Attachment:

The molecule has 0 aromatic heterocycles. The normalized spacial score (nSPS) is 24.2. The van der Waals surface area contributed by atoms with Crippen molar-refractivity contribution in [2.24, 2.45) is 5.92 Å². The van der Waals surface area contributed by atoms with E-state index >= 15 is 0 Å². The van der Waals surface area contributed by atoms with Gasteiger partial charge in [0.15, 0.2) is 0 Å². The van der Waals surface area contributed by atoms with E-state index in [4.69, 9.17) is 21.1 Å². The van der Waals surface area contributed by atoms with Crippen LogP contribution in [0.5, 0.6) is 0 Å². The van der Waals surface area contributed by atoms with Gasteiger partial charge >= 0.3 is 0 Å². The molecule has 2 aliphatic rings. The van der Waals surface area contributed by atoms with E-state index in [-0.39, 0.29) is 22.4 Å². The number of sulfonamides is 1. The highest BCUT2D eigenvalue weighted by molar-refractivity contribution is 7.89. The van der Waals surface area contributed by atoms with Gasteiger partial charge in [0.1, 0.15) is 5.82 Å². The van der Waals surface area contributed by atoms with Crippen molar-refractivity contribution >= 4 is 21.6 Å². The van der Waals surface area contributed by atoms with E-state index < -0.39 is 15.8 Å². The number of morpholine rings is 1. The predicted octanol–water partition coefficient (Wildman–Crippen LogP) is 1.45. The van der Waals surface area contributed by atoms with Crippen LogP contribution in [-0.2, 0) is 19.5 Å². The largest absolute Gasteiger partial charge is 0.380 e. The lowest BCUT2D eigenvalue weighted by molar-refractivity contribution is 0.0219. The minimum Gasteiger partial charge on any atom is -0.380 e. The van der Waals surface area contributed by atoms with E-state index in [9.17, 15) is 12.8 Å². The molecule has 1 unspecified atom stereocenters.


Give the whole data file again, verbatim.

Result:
The molecule has 0 aromatic heterocycles. The normalized spacial score (nSPS) is 24.2. The van der Waals surface area contributed by atoms with Crippen molar-refractivity contribution in [2.24, 2.45) is 5.92 Å². The van der Waals surface area contributed by atoms with E-state index >= 15 is 0 Å². The van der Waals surface area contributed by atoms with Gasteiger partial charge in [0.15, 0.2) is 0 Å². The van der Waals surface area contributed by atoms with E-state index in [4.69, 9.17) is 21.1 Å². The van der Waals surface area contributed by atoms with Crippen LogP contribution in [0.5, 0.6) is 0 Å². The van der Waals surface area contributed by atoms with Gasteiger partial charge >= 0.3 is 0 Å². The molecule has 2 aliphatic rings. The van der Waals surface area contributed by atoms with E-state index in [-0.39, 0.29) is 22.4 Å². The number of sulfonamides is 1. The highest BCUT2D eigenvalue weighted by molar-refractivity contribution is 7.89. The van der Waals surface area contributed by atoms with Gasteiger partial charge in [0.1, 0.15) is 5.82 Å². The van der Waals surface area contributed by atoms with Crippen molar-refractivity contribution >= 4 is 21.6 Å². The van der Waals surface area contributed by atoms with E-state index < -0.39 is 15.8 Å². The number of morpholine rings is 1. The predicted octanol–water partition coefficient (Wildman–Crippen LogP) is 1.45. The van der Waals surface area contributed by atoms with Crippen LogP contribution in [-0.2, 0) is 19.5 Å². The largest absolute Gasteiger partial charge is 0.380 e. The lowest BCUT2D eigenvalue weighted by molar-refractivity contribution is 0.0219. The minimum Gasteiger partial charge on any atom is -0.380 e. The van der Waals surface area contributed by atoms with E-state index in [9.17, 15) is 12.8 Å². The molecule has 1 unspecified atom stereocenters.